Fermented products can be made at home, utilizing simple processes. There are many resources available online that can assist you in understanding the process, should you be interested in learning more about this. Below is a list of useful online tools that may be of interest should you like to investigate preparing fermented and cultured products yourself.

Step by step beginners guide to preparing cultured vegetables. 

Video tutorials on how to make kefir, yoghurt, kombucha and a range of other cultured foods.

You can also subscribe on this same website and gain access to free e-books with a variety of recipes and ‘how to” manuals.

A directory on where to find kefir grains around the world (for free or the cost of postage).

Prebiotics on the other hand are non-digestible, or selectively digestible, carbohydrates that fuel the growth of the healthy bacteria in your gut. For this reason, consuming both, foods rich in probiotics, as well as those rich in prebiotics, can be beneficial to your gut health.

Many prebiotics are soluble fibers that are fermented by the bacteria in your gut to produce short –chain, fatty acids, which have a range of beneficial effects on your body. These short chain fatty acids are known to reduce inflammation, and play a role in digestive health and reducing the incidence of bowel cancer.

Prebiotics have been shown to improve insulin sensitivity, slow glucose absorption, and thereby aid with blood glucose control. They also can improve blood lipid (fat) profiles by increasing HDL, your healthy (heart protective) cholesterol, and reducing LDL, your bad cholesterol, and triglycerides (Cani & Delzenne, 2009). 

Removing some high fibre options doesnt mean you have to cut out all your sources of pre-biotics.

Removing some high fibre options doesnt mean you have to cut out all your sources of pre-biotics.

We actually had an interesting discussion at the seminar I attended last week on this topic; Some people were confused between being told to cut down on some of the higher fibre containing foods if they had digestive  problems, because this would simultaneously reduce their intake of pre-biotics; As well as those being told to remove products with lactose which they thought would simultaneously remove probiotics (I suppose they were thinking about the Greek yoghurt here).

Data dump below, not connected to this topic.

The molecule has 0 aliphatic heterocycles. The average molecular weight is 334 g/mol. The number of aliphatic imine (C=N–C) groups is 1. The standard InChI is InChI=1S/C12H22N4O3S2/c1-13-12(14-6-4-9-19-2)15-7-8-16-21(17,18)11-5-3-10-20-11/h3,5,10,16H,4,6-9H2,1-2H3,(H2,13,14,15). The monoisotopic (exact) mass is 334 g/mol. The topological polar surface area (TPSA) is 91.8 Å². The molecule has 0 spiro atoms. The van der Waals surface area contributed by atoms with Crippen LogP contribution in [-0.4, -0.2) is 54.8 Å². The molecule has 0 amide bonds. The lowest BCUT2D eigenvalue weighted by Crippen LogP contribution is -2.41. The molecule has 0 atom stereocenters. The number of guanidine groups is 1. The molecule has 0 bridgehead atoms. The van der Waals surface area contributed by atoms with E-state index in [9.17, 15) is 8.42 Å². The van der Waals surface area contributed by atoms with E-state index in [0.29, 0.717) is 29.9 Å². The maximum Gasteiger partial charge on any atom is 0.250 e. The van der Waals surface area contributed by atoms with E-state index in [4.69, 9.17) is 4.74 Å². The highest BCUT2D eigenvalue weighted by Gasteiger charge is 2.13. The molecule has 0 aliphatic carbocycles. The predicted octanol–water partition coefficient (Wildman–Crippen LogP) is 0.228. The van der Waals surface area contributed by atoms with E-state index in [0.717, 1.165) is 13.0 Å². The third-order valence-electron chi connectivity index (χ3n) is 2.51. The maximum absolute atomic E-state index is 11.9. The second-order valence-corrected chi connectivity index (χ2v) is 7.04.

I sat there biting my tongue as the discussion took place, because in my mind, there is always a way of getting around the nutritional problems to get in what you need. For example:

  1. Purchase a coconut milk kefir product to get your probiotics in without the lactose.
  2. Consume a small amount of Greek yoghurt (which typically has most of the lactose pre-digested anyway), and just don’t consume it alongside other foods that you find problematic.
  3. Consume a BARLEYmax based cereal or rice based product that is wheat free but rich in resistant starch (a prebiotic).
kefir that can be made up yourself at home.

kefir that can be made up yourself at home.

As you can see..there is ALWAYS a way, you just need to take a step back to think about it for a moment (or come to talk to someone who can do that for you).

So there you have it, jut a start into the digestive health paradigm.

I can go into the FODMAP discussion in another post if you like (this one was definitely getting too long!),

Hope this gives some people are starting point,

And remember, getting stressed about your food is not going to help..it actually could be the key trigger to making your digestive problems worse. So if in doubt, ask (and that being true with anything in life!),

If you are interested in the whole gut health, stress and diet relationship, I would strongly recommend you check out The Clean Separation.

Would love to hear your thoughts,

For now,

The Travelling Dietitian x

About The Author

Kara Landau aka "Travelling Dietitian" is an Australian Accredited Practicing Dietitian based in New York City. She is a world explorer, healthy foodie, social butterfly, and barre class lover. When she isn't trying new cuisines, researching new product innovations in the health food space, or speaking to the media on behalf of her food industry clients, she can be found quietly conjuring up her next idea in how to make this world a healthier and better place.